Jupiter-12 35/2.8

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It was a bit hard to say goodbye to the Jupiter-12. It’s really a very good lens, with a unique signature due to its optical design. Sure, the ergonomics are a bit old-fashioned, but that never stopped me. I’d been debating whether I needed it for a while, having two other LTM 35s – the Canon 35/2.8 and my hacked Nikon L35AF lens – already, but I guess what really tipped the balance was the recent acquisition of the W.Acall 35/3.5. Once I saw the photos from that lens, I seriously questioned whether I really needed any other 35. I’m keeping the Canon and the Nikon hack for now; the Nikon is tiny, perfect for street work with a screwmount Leica body, and the Canon…well, I’m not sure that the Canon offers a lot to distinguish itself by comparison, but I’m still keeping it for the moment. But something had to go, and it was the Jupiter. Farewell, comrade.

 

Not exactly sure what’s next on the chopping block, but two cameras that have seen scant use in the last year are my FED-2 and Olympus 35SP. The FED was my entry back into film and into rangefinders, and the images from the 35SP justify its reputation. It will be hard to see either of them go, but if they aren’t being used they’re just decoration, and I don’t need ornaments cluttering up my shelves. We’ll see if I can talk myself into selling them. Stay tuned.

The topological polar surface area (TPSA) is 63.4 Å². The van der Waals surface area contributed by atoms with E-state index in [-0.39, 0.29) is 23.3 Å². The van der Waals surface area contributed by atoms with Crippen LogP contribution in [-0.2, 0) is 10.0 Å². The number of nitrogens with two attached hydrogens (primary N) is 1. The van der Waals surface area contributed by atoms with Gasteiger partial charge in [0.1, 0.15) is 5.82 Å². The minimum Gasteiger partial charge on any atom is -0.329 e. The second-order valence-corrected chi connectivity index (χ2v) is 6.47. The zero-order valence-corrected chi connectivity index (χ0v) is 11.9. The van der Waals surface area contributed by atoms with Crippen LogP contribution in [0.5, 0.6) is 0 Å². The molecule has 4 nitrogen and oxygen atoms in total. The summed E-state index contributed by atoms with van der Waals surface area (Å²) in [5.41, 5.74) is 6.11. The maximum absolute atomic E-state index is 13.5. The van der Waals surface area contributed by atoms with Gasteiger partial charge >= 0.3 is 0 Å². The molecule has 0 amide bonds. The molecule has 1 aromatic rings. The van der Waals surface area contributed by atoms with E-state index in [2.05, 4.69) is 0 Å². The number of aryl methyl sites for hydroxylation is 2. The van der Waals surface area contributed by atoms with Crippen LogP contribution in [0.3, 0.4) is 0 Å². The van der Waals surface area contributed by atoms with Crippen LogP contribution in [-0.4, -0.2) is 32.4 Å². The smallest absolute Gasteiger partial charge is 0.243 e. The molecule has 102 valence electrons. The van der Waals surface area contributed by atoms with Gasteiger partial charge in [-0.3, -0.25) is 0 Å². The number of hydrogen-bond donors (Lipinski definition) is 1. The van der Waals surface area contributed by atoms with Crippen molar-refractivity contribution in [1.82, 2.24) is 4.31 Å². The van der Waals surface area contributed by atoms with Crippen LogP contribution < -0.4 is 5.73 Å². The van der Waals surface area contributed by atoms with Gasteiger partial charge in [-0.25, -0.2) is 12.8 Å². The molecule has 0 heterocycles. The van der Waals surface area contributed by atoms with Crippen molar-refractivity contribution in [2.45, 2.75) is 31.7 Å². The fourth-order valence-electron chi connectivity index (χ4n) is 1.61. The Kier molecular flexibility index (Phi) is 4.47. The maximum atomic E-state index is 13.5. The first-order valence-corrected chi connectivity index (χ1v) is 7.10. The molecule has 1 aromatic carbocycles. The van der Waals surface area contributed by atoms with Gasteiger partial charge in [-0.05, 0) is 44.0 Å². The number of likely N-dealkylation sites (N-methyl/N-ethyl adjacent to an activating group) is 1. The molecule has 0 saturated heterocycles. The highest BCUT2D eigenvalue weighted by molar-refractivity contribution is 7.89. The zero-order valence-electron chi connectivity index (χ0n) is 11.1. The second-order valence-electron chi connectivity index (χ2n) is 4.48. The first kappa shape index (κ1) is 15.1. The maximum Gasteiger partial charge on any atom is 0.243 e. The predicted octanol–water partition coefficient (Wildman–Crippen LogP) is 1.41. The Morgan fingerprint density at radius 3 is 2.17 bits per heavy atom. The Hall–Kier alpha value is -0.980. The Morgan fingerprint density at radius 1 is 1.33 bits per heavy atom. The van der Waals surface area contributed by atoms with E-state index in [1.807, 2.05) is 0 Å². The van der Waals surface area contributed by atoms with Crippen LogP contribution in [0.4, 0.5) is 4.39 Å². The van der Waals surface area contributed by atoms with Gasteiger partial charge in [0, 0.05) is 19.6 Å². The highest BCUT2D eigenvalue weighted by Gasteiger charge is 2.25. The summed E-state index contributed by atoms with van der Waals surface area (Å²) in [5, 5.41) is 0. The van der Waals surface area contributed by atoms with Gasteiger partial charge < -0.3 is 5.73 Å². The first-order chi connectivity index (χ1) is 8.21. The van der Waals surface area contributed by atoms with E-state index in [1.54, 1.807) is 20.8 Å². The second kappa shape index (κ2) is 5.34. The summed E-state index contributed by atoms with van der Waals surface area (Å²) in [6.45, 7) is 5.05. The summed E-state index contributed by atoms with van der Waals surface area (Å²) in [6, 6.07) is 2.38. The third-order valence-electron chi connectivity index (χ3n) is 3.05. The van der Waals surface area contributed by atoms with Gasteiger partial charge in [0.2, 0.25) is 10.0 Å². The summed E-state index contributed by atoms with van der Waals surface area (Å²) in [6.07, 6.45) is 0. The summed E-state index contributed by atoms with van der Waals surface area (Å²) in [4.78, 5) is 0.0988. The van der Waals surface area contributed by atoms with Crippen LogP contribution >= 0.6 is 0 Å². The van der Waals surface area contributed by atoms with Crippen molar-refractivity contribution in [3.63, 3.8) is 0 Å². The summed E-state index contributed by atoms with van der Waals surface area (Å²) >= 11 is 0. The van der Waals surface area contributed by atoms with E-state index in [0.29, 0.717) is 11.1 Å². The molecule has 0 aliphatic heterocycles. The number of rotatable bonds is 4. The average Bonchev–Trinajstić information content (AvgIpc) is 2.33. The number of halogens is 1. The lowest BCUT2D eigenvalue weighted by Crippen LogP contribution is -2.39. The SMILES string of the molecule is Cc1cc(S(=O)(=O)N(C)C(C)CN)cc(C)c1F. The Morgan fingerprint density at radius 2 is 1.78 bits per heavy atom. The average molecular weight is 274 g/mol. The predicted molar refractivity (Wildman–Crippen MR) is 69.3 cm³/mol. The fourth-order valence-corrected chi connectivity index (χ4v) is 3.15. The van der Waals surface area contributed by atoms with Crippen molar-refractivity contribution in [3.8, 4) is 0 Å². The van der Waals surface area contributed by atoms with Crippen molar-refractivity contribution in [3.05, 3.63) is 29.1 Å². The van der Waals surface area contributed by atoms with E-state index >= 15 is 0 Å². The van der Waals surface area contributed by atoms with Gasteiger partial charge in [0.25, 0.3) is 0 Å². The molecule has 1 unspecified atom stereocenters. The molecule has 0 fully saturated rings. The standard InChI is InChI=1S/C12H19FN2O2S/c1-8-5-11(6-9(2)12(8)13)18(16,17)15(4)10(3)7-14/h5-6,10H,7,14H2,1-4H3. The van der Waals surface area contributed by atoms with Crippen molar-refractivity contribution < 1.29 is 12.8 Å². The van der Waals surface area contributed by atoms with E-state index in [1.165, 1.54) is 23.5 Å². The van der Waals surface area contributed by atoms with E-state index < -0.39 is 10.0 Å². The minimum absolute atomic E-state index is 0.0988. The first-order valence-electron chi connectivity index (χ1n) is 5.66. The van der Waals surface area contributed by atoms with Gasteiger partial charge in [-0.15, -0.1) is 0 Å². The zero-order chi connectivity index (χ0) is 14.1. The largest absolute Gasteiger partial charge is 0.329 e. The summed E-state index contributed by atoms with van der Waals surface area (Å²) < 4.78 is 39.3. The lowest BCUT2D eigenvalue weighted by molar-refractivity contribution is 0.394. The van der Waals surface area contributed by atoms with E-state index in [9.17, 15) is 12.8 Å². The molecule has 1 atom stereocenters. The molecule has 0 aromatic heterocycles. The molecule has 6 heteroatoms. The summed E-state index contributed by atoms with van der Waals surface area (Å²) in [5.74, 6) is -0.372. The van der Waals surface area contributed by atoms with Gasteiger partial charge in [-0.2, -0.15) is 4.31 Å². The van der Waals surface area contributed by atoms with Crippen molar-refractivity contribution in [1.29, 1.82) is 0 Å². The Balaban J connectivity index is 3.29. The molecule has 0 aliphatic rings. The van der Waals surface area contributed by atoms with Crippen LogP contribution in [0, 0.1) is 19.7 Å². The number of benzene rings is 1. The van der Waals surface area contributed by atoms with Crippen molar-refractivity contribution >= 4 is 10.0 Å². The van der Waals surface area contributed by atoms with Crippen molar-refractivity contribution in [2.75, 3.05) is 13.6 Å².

We’re with the band…

Last weekend I met up with some fellow photographers, one of whom also happens to be a musician, for a little expedition in lower Manhattan. On that particular occasion, he was wearing the latter hat, leading the world’s only all-brass Nirvana tribute band around the streets of the East Village. The rest of us swarmed around like so many camera-brandishing flies, taking lots of photos and generally making a nuisance of ourselves.

The collection of cameras was eclectic to say the least. Two TLRs – a Lubitel and a Yashica D – a Pentax K1000, a Rollei 35, and a Canonet were all aimed at the band and bewildered pedestrians alike. I was carrying two cameras: one of my trusty Leica IIIcs, that day mounting a Jupiter-12 35/2.8, and my too-infrequently-exercised Kodak Brownie Hawkeye. The latter, you may recall, has the lens reversed, producing a rather wild distortion out toward the edges; it seemed like it might be well-suited to the task.

Leica IIIc, Jupiter-12 35/2.8, Ilford HP5+ in Caffenol C-H(RS)
Leica IIIc, Jupiter-12 35/2.8, Ilford HP5+ in Caffenol C-H(RS)
Leica IIIc, Jupiter-12 35/2.8, Ilford HP5+ in Caffenol C-H(RS)